One of the major questions surrounding the Sixers this offseason is how the team plans to utilize all three of its talented young big men in Nerlens Noel, Jahlil Okafor and Joel Embiid. With Embiid finally healthy and on track to play this season, the Sixers have some tough decisions when it comes to balancing playing time as well as maximizing each player's potential.  

There have been rumors throughout the summer that Colangelo has been actively trying to shop either Noel or Okafor because of his discomfort with having three big men on the roster. His comments on Friday cleared up the situation. 

"We're excited for the season. We’re excited to have three, talented young players that can play that position," Colangelo said. "I said something this summer that was somewhat tongue and cheek that was taken so seriously and everybody hung on that one word that I would be uncomfortable going into the season or absolutely uncomfortable, it was literally overstated so many different times. It was never a period of discomfort, in fact, it's actually comfortable knowing we have that much talent there.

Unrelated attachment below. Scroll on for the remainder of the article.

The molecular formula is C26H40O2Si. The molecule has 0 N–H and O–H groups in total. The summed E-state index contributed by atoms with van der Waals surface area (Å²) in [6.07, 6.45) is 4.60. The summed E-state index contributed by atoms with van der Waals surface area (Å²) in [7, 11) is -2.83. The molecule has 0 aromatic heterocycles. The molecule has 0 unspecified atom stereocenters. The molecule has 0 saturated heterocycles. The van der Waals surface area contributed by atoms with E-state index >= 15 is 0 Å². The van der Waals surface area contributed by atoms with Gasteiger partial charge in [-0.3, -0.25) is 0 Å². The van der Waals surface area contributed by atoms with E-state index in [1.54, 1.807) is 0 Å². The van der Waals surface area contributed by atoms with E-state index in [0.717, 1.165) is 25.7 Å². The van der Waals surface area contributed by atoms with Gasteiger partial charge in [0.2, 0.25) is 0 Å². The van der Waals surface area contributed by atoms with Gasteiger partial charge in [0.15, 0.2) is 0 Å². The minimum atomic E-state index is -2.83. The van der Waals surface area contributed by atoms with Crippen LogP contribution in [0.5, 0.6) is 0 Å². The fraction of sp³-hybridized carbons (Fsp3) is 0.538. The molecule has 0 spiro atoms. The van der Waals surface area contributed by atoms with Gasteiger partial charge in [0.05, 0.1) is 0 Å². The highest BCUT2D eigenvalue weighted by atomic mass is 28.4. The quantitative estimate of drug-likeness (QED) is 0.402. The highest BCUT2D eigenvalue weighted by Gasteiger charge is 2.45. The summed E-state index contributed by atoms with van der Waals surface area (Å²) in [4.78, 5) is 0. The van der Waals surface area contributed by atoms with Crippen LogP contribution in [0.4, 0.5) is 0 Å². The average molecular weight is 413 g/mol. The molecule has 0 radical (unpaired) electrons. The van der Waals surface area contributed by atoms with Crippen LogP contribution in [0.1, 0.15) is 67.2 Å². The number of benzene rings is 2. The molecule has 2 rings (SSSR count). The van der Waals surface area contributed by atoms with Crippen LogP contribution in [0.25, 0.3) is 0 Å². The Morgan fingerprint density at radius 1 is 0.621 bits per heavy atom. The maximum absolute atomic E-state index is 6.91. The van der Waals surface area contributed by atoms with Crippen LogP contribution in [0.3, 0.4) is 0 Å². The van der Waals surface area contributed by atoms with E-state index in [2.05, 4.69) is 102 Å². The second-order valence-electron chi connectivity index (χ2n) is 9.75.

"The discomfort comes in trying to manage and maintain the happiness of three talented young players and that’s something that I think will work itself out."

This offseason has been one of transition for the Sixers. The days of "The Process" are long gone, and the Sixers seem poised to finally become a competitive franchise again after years of tanking.

During their summer overhaul, the Sixers brought in nine new players in hopes of forming a roster that features actual NBA-caliber players that could compete on a nightly basis. 

The team now not only features a surplus of bigs, but for the first time in a long time, a healthy balance of talent at each position.